Scarier than ‘Oppenheimer’ — NJ nuke maps reveal nightmare scenarios
Moviegoers have been flocking to Christopher Nolan's "Oppenheimer," a smash box office hit detailing the World War II Manhattan Project that ushered in the nuclear age.
That reminded us of this report we published late last year looking at what could happen to New Jersey in the event of a nuclear attack.
Not since the Cold War era has the threat of nuclear war been as great as it is right now.
New York City recently issued guidelines on how to survive a nuclear attack.
The warning comes as the U.S. and our allies are facing threats from Russia, North Korea and China.
At a Korean War anniversary event last year, North Korean dictator Kim Jong-un insisted his nation was prepared to mobilize a nuclear arsenal as a deterrent to American and South Korean “aggression.”
North Korea is not the only concern.
As he wages war in Ukraine and faces backlash from the international community, Russian President Vladimir Putin spent all last year alluding to nukes. Putin warned about the "increasing" threat of nuclear war and discussed the possibility of abandoning Russia's stated policy of not being the first to resort to nuclear weapons in a conflict.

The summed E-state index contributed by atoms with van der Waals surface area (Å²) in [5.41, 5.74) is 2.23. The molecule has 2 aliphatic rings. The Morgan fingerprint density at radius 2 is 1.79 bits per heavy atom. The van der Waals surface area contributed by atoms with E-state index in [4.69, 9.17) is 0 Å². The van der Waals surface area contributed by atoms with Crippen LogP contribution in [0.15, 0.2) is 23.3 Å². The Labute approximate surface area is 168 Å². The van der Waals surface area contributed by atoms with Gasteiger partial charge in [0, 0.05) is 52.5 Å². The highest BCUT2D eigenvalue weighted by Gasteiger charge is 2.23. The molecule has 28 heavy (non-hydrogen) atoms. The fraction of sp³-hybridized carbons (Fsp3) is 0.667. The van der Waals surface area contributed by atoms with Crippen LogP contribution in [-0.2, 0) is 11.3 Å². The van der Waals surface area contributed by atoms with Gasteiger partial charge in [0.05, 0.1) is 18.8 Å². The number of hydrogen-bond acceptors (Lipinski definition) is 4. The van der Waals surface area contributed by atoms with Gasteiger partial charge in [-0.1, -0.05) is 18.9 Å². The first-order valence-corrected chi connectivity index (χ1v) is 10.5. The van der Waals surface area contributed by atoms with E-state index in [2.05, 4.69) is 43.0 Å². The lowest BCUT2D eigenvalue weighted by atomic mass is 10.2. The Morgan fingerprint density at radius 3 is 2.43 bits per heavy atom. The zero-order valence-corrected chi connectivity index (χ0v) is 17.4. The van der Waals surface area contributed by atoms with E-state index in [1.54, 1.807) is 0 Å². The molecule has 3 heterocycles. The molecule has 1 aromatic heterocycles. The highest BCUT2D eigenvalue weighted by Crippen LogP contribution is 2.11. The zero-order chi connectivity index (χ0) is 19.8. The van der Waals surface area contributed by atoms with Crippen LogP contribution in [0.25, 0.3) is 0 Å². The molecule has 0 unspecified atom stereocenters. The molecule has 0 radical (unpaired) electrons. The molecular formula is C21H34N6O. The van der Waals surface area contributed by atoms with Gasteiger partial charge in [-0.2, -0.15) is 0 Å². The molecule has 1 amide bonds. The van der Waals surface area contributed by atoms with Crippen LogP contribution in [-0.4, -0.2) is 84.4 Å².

Former Russian President Dmitry Medvedev also has vowed “the horsemen of the apocalypse” are on their way.
Despite the continuing threats, however, most international observers believe the risk of Putin unleashing a nuclear bomb on the United States is relatively low.
China also possesses nuclear warheads. France, India, Israel, Pakistan and the United Kingdom are also nuclear states but are either allies with the United States or on friendly terms.
What would happen to NJ if we were attacked by nuclear weapons?
What if the unthinkable did happen? What would the impact of a nuclear attack be on New Jersey?
The most likely targets would be cities like New York, Los Angeles, Philadelphia or Washington, DC. New Jersey’s proximity to three of those primary targets could be devastating for the Garden State.
Using data from what is known of Russia’s nuclear arsenal and missile capable of hitting the U.S., we simulated the potential impact of a nuclear blast on New York, Philadelphia and Washington, D.C., as well as targets in New Jersey in the event that a missile went astray.
The biggest factor in terms of casualties, damage and nuclear fallout: An aerial detonation as opposed to ground impact (which results in nuclear fallout contamination spreading downwind), and the direction of atmospheric winds. For these simulations, we used a default Northeast wind direction.